One major management story dominated the weekend’s news agenda: the failure of world Number One security firm G4S to fulfil its manpower quota for the London Olympics, necessitating the enlistment of 3,500 British Army troops to cover the gaps. While the story exploded at the end of last week, developments continued to unfold across the weekend, and the Indy explained that the firm stands to lose a potential £50m as a consequence of its abject performance. It also emerged that G4S chief executive Nick Buckles could not “categorically” confirm that all those who have been successfully recruited to the Games security beat were able to speak English.
Further to the Indy’s coverage, online Sunday bulletins from national newspaper websites leapt upon an utterance by Culture secretary Jeremy Hunt during an interview on Andrew Marr’s BBC One show yesterday morning, in which he claimed that it was “perfectly normal” for a major government contractor to fail to deliver on a promised commitment. Have we seen the birth of a Universal Excuse?
With George Entwistle recently hired as the next director general of the BBC, the Mail returned its gaze to one of its favourite topics: the corporation’s broader management savvy. According to its scrutiny of the organisation’s annual report, 15 top Beeb stars are still being paid £500,000 per year or more, despite a commitment to control spending. While that figure is down from last year’s 19, and the number of big hitters on salaries of £1m or more has been driven down, the Mail says that star spending is “only” £10m lower than the previous 12 months.
Managers at technology giant Research in Motion (RIM) are grappling with the question of how to turn around the fortunes of BlackBerry – RIM’s once-powerful telecom system that encompasses handsets, a network and a well-known brand. Eclipsed by the iPhone and damaged by a litany of network failures around the world, that brand and its technological trappings are in desperate straits. Anil Doradla, analyst at stockbroker firm William Blair, confirmed: “It is a patient and it is on its deathbed. The first thing you have to do is to make sure the heartbeat does not stop.”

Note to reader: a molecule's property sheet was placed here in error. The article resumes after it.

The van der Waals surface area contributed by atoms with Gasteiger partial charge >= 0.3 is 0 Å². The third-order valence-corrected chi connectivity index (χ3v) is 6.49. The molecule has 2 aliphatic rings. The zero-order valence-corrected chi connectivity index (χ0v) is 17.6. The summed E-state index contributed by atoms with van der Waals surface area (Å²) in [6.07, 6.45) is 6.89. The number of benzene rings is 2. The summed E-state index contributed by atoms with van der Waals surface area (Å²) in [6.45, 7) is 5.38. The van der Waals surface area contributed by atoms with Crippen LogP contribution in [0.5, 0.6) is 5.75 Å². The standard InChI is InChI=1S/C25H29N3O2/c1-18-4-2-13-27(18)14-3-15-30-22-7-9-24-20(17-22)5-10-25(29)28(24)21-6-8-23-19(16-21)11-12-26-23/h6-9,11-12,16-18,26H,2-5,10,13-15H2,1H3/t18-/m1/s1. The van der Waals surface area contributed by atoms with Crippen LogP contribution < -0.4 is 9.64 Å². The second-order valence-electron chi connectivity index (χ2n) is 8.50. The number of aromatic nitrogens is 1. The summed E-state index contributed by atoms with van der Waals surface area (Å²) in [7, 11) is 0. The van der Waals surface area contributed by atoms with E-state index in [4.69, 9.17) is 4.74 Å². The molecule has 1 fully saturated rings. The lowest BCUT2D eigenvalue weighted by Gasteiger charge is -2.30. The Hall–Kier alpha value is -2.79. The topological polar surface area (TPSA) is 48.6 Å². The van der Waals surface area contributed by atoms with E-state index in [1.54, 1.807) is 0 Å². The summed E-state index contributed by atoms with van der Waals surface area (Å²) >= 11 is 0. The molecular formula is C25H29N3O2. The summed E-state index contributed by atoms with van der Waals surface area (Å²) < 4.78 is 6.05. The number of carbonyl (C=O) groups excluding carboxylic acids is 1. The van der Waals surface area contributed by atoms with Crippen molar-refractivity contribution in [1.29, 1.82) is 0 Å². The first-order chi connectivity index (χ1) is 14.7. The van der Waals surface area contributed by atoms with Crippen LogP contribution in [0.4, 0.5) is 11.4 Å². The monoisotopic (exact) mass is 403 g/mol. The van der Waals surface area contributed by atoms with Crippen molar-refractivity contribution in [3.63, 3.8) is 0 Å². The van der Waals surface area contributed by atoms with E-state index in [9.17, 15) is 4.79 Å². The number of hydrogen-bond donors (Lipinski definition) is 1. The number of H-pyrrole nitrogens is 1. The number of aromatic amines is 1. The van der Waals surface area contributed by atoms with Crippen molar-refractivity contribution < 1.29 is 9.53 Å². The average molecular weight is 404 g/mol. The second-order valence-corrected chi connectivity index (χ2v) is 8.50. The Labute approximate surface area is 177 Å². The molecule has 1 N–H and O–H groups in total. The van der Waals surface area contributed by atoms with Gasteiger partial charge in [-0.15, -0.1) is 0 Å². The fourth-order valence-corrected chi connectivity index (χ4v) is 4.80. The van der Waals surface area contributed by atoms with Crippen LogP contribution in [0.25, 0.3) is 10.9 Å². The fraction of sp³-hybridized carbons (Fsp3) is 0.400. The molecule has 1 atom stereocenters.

Roc-a-fella records honcho and acclaimed hip-hop artist Jay-Z is being sued by former associate Dwayne Walker for royalties generated by the label’s logo, which Walker designed. Label co-founders Damon Dash and Kareem “Biggs” Burke are also named as defendants in the suit, with Walker stating in his legal papers that the logo “has become universally recognised as an iconic symbol of Jay-Z, one of the most successful recording artists in the history of popular music”. So, guess that makes it 100 problems, right, Jay?
Sticking with the musical theme, X-Factor runner-up and rising artist Rebecca Ferguson has launched a Twitter-powered negative-publicity blitz against her management team for burning her out. “So exhausted I couldn’t physically walk on my own but was still told I had to work!” she raged in one tweet. “Be nice to have a nice new management team!!! Who care for me and my childrens [sic] wellbeing” she blasted in another – complete with the ominous hashtag “#seeyouincourt”.
Perhaps Ms Ferguson should enlist the services of Creditsafe chief executive Cato Syversen, who – in a fit of generosity – has decided to give his 500 staff a break from the woeful British summer by sending them on an all-expenses-paid, “sun, sea and sangria” holiday in Majorca. The 46-year-old finance whizz is splashing out £300,000 on the mass R ‘n’ R fest, for which he is block-booking a hotel and organising a range of entertainments. “No one’s heard of anything like this,” said Creditsafe salesmen Mark Davies. “It just shows some bosses appreciate their workforce.”
Speaking of generous bosses, one Boss in particular – namely Bruce Frederick Joseph Springsteen – spent Saturday night enmeshed in his own brand of magnanimity by treating Hyde Park revellers to a three-hour set with his backing group the E-Street Band. But concertgoers’ hackles were raised when venue management – concerned by recent gripes from nearby residents over the durations of gigs at the park – cut out the PA system as the New Jersey singer-songwriter ploughed through a closing encore of Beatles covers, accompanied by Sir Paul McCartney. For those who believe in Springsteen’s power as the ultimate motivational speaker, it was a heinous act to leave his punters Dancing In The Dark.